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Fordham Urban Law Journal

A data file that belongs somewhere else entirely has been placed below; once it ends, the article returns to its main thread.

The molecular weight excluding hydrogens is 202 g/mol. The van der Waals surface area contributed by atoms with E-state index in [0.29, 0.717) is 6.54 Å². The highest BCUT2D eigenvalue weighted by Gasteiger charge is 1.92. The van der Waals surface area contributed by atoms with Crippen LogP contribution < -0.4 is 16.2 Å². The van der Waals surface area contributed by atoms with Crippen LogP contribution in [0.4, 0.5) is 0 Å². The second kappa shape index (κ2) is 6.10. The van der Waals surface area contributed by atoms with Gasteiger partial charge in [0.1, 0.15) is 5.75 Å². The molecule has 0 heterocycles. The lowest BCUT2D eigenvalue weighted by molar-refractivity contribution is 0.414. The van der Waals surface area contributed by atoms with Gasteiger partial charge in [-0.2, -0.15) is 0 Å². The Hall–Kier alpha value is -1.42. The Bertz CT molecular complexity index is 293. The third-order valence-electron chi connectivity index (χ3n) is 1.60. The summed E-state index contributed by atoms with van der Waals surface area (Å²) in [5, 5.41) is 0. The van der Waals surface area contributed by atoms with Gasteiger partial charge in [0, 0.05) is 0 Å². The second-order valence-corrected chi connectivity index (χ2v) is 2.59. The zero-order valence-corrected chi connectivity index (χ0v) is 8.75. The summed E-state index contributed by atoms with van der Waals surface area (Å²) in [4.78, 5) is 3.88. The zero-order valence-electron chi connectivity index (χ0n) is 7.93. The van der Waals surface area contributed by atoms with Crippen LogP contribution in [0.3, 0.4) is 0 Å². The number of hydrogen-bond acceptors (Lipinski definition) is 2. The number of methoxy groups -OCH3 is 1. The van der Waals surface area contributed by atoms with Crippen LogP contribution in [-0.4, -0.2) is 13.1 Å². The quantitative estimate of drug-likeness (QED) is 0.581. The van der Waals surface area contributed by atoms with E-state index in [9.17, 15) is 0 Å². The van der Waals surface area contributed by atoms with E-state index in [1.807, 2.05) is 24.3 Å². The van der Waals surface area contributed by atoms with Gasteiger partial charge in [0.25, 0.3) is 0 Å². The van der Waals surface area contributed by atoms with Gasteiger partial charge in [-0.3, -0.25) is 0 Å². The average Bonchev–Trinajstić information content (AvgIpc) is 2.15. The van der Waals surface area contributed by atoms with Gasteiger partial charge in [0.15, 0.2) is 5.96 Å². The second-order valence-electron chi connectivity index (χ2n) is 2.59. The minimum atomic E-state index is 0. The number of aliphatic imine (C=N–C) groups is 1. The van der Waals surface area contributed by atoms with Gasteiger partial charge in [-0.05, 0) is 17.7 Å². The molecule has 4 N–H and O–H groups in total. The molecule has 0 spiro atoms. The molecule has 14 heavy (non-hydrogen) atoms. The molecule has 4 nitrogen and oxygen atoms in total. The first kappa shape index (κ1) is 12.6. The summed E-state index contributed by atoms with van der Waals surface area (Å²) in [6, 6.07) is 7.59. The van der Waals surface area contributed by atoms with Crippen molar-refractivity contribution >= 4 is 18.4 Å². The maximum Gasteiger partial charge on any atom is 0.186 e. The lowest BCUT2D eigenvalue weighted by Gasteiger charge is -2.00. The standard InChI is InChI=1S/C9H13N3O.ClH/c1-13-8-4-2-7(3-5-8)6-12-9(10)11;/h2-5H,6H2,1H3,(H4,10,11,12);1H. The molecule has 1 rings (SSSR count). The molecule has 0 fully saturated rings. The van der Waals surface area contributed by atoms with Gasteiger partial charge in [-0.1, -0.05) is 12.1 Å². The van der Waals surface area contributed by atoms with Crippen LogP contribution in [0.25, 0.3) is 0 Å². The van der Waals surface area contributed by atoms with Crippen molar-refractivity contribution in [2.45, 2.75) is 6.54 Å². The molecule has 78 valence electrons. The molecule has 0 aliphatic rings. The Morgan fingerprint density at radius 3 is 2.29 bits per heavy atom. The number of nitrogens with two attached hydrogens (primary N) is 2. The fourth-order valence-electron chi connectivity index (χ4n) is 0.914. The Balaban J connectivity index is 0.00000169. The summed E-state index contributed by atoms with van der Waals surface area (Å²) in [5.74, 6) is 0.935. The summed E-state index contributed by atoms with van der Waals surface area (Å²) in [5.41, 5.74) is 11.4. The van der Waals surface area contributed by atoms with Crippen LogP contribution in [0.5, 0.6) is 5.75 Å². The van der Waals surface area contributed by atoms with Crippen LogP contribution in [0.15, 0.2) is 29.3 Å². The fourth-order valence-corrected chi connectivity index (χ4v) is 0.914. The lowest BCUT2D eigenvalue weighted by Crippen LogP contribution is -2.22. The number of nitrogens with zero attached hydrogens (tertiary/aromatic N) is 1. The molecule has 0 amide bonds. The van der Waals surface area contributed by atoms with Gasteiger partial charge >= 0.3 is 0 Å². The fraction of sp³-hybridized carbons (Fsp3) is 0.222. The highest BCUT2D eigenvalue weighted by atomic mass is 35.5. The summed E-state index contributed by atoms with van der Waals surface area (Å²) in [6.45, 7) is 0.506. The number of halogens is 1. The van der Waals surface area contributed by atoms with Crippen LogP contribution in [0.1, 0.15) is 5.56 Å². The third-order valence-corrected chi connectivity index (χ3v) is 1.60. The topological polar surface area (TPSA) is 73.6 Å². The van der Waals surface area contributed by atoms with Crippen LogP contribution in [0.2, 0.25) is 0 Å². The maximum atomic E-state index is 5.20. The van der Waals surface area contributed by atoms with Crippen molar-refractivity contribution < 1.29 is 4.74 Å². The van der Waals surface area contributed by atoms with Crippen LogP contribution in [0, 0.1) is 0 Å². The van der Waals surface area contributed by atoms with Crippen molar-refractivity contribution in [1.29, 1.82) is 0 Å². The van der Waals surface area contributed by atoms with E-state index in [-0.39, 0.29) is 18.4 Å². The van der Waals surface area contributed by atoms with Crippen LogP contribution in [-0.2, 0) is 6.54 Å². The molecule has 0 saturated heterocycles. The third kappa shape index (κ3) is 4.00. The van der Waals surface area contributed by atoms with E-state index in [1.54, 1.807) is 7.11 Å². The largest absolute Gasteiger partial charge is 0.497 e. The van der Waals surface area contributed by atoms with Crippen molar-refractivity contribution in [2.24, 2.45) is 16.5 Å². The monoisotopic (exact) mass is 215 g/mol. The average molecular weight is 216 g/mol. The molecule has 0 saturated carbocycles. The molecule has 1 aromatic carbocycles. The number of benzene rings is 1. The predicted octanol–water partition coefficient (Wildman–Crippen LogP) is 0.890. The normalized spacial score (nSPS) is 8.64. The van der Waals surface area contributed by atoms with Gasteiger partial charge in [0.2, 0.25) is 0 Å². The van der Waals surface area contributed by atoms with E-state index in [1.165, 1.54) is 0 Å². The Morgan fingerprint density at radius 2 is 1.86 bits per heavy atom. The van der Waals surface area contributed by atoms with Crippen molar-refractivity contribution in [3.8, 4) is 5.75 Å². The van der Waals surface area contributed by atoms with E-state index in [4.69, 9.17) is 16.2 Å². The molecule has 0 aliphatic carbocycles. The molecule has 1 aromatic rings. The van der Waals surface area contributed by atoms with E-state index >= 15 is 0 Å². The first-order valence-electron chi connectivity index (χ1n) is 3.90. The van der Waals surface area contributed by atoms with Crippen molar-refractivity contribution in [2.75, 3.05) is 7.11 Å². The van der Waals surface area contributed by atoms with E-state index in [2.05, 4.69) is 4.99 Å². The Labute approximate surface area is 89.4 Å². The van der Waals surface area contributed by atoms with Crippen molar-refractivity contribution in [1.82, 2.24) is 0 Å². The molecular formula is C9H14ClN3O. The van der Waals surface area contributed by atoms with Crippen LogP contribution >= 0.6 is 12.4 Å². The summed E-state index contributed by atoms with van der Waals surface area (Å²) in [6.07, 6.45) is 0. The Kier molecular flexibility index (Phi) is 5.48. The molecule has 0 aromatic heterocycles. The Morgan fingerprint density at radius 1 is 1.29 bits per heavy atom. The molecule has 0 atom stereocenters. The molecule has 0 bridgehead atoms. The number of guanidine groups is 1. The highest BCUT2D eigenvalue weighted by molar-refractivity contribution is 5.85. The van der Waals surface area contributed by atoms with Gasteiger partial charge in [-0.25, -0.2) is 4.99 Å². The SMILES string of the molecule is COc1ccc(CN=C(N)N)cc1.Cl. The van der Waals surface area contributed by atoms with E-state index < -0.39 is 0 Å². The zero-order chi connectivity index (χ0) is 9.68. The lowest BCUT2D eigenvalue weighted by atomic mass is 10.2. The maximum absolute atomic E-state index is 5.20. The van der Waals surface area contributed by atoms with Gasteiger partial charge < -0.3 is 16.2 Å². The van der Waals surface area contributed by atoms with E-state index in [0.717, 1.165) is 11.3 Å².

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Disputes around the country are proliferating as limited partner investors attempt to thwart the ability of nonprofits to exercise statutorily defined rights of first refusal to acquire low-income housing tax credit developments upon the expiration of rent restrictions. Such efforts, increasingly being made by "aggregator" investors, frustrate congressional intent, violate long-held norms and expectations in the industry, are costly for nonprofits to litigate, jeopardize the ongoing affordability of an already scarce federally assisted housing stock, and threaten to displace low-income tenants. This Essay describes the problem, explores the collision of housing policy and tax policy that gives rise to it, considers various conceptual approaches to resolution, and provides specific policy recommendations using the Affordable Housing Credit Improvement Act of 2019 as a point of departure. The Essay argues that working with Congress to address this problem should be a higher policy priority for the Biden Administration than attempting to salvage former President Trump's flawed Opportunity Zone initiative.



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